It’s Halloween, and that means every gaming blog has to write about scary games! BOOOOO!!! Actually that’s something I’ve done every year since I started the blog. And this year is no different!

Did you ever see a game once upon a time, way back in the day (whenever your day was), and then never see it again, and have the memory haunt you forever?

When I was a kid, there was a pizza place here in my town called Happy Joe’s. It’s a midwest chain, and they’re still around, but for all I knew at the ripe old age of 7, ours was the only one in the world. Back then it was your classic pizza parlor, and they had good pizza, for sure (I remember it was the first time I discovered fennel seed in my pizza sausage and thought it was weird but also made it super tasty), but the real reason every kid wanted to go to Happy Joe’s in 1982 was because they had a game room.

With maybe six to ten arcade games in the corner, I don’t recall every game they had, and I’m sure they rotated them out regularly. But I do distinctly remember at least seeing a Wizard of Wor upright and a Defender cocktail table there.

One of the times I got to visit, I saw a game with a playfield that looked like a cutaway dollhouse, but it had a haunted house theme with bats and Dracula running around. I didn’t get to play it, and I didn’t register the name of it at the time, but I somehow remembered it being made by Sega. The memory of that game stayed with me my whole life, but not knowing what it was, I had no way of revisiting it. I think I even searched for “Sega vampire game” or something similar over the earlier years of the internet, but never came up with what I was looking for.

Then, a couple years ago, I went on my arcade road trip to the Chicago area (which I wrote about in a five-post series), which brought me to Galloping Ghost and their extensive collection of both smash hits and obscurities. Wandering its labyrinthian rows into a side room, I rounded a corner…and there it was.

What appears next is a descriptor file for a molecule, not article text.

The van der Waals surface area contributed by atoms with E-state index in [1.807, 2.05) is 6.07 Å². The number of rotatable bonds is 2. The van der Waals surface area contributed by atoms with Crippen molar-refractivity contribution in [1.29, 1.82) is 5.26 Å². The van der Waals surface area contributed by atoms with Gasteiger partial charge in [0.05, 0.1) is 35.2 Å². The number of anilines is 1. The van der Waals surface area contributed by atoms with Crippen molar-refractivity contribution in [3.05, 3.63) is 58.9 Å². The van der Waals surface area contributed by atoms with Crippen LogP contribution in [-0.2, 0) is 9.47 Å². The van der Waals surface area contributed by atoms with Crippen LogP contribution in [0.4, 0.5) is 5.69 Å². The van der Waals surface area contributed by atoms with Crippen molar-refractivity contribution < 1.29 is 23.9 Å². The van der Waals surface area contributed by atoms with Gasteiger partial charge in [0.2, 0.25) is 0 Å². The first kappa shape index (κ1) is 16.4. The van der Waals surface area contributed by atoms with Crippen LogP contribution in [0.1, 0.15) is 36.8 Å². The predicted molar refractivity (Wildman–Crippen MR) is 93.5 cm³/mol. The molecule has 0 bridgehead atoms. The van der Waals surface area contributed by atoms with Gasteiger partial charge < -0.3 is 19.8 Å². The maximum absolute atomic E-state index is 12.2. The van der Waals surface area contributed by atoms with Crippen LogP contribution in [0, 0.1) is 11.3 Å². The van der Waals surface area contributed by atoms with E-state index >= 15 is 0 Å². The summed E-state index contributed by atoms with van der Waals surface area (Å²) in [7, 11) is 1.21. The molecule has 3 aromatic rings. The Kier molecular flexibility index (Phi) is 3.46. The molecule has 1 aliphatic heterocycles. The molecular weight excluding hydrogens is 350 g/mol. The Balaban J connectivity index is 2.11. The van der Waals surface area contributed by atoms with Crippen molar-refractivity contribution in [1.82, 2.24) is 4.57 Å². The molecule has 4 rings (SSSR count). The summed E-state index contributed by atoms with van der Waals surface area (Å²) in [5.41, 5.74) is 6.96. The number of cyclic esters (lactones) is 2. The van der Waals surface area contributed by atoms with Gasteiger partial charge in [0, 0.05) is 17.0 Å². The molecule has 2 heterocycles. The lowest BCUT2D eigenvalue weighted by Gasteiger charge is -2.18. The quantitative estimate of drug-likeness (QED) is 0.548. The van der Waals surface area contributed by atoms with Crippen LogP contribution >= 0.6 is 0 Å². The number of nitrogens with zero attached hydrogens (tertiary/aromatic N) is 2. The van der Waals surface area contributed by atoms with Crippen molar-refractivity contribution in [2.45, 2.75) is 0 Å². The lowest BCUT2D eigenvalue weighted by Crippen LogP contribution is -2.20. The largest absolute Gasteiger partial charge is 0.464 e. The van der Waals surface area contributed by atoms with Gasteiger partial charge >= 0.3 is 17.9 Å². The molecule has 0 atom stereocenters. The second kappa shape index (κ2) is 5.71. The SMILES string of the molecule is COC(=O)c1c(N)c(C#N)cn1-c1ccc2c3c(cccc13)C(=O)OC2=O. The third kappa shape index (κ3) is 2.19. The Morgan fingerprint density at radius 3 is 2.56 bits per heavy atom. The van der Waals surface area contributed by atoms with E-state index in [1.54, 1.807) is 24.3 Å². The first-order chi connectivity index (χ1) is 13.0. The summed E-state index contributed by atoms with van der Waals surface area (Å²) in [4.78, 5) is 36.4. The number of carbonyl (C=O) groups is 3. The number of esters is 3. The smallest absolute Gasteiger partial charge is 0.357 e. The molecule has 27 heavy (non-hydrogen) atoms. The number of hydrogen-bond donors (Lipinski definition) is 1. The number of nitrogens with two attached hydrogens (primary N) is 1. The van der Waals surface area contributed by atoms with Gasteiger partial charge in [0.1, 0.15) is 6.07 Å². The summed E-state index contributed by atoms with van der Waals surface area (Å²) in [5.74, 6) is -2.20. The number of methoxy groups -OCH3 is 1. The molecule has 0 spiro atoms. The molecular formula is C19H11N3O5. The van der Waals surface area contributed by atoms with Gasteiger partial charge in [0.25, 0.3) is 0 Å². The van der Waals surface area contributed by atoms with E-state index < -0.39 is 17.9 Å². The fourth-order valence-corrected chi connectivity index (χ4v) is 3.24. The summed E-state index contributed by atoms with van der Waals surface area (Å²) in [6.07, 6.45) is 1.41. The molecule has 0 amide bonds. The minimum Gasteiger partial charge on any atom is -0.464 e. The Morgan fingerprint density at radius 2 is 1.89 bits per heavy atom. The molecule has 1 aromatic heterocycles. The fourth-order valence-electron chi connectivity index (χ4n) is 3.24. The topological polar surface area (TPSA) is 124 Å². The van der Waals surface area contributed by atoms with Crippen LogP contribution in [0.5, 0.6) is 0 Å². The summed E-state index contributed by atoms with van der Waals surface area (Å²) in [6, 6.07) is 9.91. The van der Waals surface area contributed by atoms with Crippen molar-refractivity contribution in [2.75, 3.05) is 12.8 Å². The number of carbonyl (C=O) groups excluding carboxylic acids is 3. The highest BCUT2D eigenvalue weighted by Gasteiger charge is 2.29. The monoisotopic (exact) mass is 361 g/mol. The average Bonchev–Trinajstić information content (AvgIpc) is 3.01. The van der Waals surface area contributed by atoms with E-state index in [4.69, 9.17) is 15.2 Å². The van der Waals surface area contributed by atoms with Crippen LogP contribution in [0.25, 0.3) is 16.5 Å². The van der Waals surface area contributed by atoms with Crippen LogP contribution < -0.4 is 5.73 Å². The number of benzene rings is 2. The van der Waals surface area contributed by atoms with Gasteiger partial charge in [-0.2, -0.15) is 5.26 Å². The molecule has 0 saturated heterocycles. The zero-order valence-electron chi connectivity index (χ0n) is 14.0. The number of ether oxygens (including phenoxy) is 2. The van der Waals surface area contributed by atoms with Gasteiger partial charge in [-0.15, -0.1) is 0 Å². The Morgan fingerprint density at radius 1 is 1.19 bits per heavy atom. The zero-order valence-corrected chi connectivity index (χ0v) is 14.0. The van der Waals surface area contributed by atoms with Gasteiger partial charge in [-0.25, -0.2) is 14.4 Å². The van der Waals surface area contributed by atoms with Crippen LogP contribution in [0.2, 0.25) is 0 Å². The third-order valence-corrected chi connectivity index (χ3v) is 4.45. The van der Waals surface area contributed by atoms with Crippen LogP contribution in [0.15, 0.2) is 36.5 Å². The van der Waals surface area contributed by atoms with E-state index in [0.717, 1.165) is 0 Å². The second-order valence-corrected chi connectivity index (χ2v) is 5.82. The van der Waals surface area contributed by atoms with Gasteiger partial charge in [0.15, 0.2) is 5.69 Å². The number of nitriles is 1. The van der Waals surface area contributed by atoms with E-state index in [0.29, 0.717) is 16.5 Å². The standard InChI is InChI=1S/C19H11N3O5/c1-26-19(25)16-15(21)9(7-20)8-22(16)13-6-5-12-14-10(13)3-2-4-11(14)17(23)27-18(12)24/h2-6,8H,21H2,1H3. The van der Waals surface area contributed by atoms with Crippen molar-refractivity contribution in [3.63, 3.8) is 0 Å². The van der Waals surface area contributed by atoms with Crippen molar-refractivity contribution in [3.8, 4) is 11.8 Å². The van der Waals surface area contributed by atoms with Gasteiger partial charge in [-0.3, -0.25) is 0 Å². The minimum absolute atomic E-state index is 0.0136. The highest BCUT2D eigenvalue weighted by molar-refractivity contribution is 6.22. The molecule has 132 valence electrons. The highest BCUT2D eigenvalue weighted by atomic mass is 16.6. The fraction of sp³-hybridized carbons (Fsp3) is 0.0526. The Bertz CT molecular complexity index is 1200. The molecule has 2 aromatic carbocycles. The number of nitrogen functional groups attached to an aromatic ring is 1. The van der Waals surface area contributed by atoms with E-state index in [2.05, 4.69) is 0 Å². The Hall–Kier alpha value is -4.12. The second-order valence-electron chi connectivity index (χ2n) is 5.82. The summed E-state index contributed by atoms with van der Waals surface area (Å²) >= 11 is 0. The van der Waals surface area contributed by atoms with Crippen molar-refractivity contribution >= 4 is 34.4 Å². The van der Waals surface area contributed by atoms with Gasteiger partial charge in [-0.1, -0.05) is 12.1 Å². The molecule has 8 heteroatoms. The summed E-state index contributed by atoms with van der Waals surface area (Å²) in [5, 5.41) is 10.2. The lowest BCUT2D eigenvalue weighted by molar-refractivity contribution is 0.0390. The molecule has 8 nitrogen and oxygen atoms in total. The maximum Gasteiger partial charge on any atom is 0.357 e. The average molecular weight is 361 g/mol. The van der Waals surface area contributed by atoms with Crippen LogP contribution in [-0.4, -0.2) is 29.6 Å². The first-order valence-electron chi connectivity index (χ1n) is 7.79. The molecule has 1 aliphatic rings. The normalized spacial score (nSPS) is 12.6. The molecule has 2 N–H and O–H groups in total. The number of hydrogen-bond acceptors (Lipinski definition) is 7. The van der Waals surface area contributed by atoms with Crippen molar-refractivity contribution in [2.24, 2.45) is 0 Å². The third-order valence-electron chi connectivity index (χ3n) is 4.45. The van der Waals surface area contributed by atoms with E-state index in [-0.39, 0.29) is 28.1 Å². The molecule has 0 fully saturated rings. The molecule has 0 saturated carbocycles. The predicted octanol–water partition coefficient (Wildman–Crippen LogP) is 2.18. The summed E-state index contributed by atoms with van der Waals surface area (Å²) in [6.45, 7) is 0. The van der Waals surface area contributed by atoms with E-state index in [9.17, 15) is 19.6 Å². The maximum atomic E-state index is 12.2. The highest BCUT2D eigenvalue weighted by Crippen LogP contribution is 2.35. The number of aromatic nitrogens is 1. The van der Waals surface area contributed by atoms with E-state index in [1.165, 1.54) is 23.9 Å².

It was Monster Bash! And sure enough, it’s a Sega game. Good job, 7-year-old me!

Finally reuniting with this ancient memory and so excited to finally fill in this gap in my gaming history, I glommed onto the cabinet and hit the 1P Start button…and was greeted with an unresponsive joystick that wouldn’t move my character where I needed to be.


Luckily, we have emulation!

In Monster Bash, you play what I can only assume is a random kid with aspirations of being some sort of amateur Van Helsing. Your moppet possesses the ability to fire tiny lightning bolts (with the ZAP button!) to eliminate enemies, such as bats, wolves, or creepy crawlies, but each level has a main enemy that’s too tough for your li’l zaps. You must light candles in the level by running past them, which then powers up a magic sword in a generally central location on the screen. Touching the sword gives you one Super Zap, which is strong enough to eliminate the Big Bad and clear the level. Each level also features a unique mechanic that can give you an advantage in navigating it.

Round 1 features Dracula and his army of flying rodents. There are warp doors that can reposition you throughout the house.

The second round is Castle Frankenstein, which is crawling with werewolves, and of course the Monster himself. This level features warp doors too, but also trap doors that you can drop down for quick maneuvering between floors.

The third wave takes place in a cemetery, and is led by the Chameleon Man. By running over colored spots on the ground, gates appear in different positions, opening and blocking the paths.

Gameplay-wise, Monster Bash’s first two levels remind me of BurgerTime, while the third round is very reminiscent of Mouse Trap. But with the changing mechanics and the threat of each level’s “boss,” there’s more going on here than at first glance, making it easy enough to grasp but just complex enough to be compelling. Unfortunately, the controls — functioning or not — are a bit stiff and keep the game from being as fun as it could be.

Although Monster Bash never got a straight port to a home console (I’m surprised, as it would have fit right in with the C-list arcade licenses that Coleco tended to pick up for the Colecovision), Ghost House for Sega Master System sort of picked up where Monster Bash left off.

I would stop short of calling Monster House a hidden gem, but as one of the more obscure Sega titles, it’s worth taking a look at. I absolutely love old movie monsters, and I think the concept of the game is a lot of fun, so adding that to this game’s elusive nature in my old memories, Monster Bash found its own special niche in my heart.

And 40 years later, I can play it on my modded Arcade 1up whenever I want